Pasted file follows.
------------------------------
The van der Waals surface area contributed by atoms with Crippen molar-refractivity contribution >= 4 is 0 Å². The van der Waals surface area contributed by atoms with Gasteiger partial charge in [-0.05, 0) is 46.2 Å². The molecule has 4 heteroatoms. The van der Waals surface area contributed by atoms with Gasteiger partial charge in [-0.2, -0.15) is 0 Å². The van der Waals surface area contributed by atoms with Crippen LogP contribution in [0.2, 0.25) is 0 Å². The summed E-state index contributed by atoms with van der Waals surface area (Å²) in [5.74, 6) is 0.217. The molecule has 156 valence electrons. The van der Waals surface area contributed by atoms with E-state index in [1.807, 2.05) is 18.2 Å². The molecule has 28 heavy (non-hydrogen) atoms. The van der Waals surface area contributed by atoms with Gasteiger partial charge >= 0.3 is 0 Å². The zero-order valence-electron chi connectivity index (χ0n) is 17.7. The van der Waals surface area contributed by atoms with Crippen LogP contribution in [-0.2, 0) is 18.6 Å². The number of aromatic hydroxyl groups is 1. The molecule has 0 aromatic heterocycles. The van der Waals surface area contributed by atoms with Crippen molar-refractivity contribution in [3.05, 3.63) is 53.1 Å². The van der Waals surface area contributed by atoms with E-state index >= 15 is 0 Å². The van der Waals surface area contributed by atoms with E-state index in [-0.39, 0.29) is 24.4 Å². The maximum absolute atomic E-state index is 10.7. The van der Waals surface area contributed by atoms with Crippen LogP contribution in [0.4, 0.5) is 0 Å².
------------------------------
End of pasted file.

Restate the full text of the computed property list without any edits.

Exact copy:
The van der Waals surface area contributed by atoms with Crippen molar-refractivity contribution >= 4 is 0 Å². The van der Waals surface area contributed by atoms with Gasteiger partial charge in [-0.05, 0) is 46.2 Å². The molecule has 4 heteroatoms. The van der Waals surface area contributed by atoms with Gasteiger partial charge in [-0.2, -0.15) is 0 Å². The van der Waals surface area contributed by atoms with Crippen LogP contribution in [0.2, 0.25) is 0 Å². The summed E-state index contributed by atoms with van der Waals surface area (Å²) in [5.74, 6) is 0.217. The molecule has 156 valence electrons. The van der Waals surface area contributed by atoms with E-state index in [1.807, 2.05) is 18.2 Å². The molecule has 28 heavy (non-hydrogen) atoms. The van der Waals surface area contributed by atoms with Gasteiger partial charge >= 0.3 is 0 Å². The zero-order valence-electron chi connectivity index (χ0n) is 17.7. The van der Waals surface area contributed by atoms with Crippen LogP contribution in [-0.2, 0) is 18.6 Å². The number of aromatic hydroxyl groups is 1. The molecule has 0 aromatic heterocycles. The van der Waals surface area contributed by atoms with Crippen molar-refractivity contribution in [3.05, 3.63) is 53.1 Å². The van der Waals surface area contributed by atoms with E-state index >= 15 is 0 Å². The van der Waals surface area contributed by atoms with E-state index in [-0.39, 0.29) is 24.4 Å². The maximum absolute atomic E-state index is 10.7. The van der Waals surface area contributed by atoms with Crippen LogP contribution in [0.4, 0.5) is 0 Å².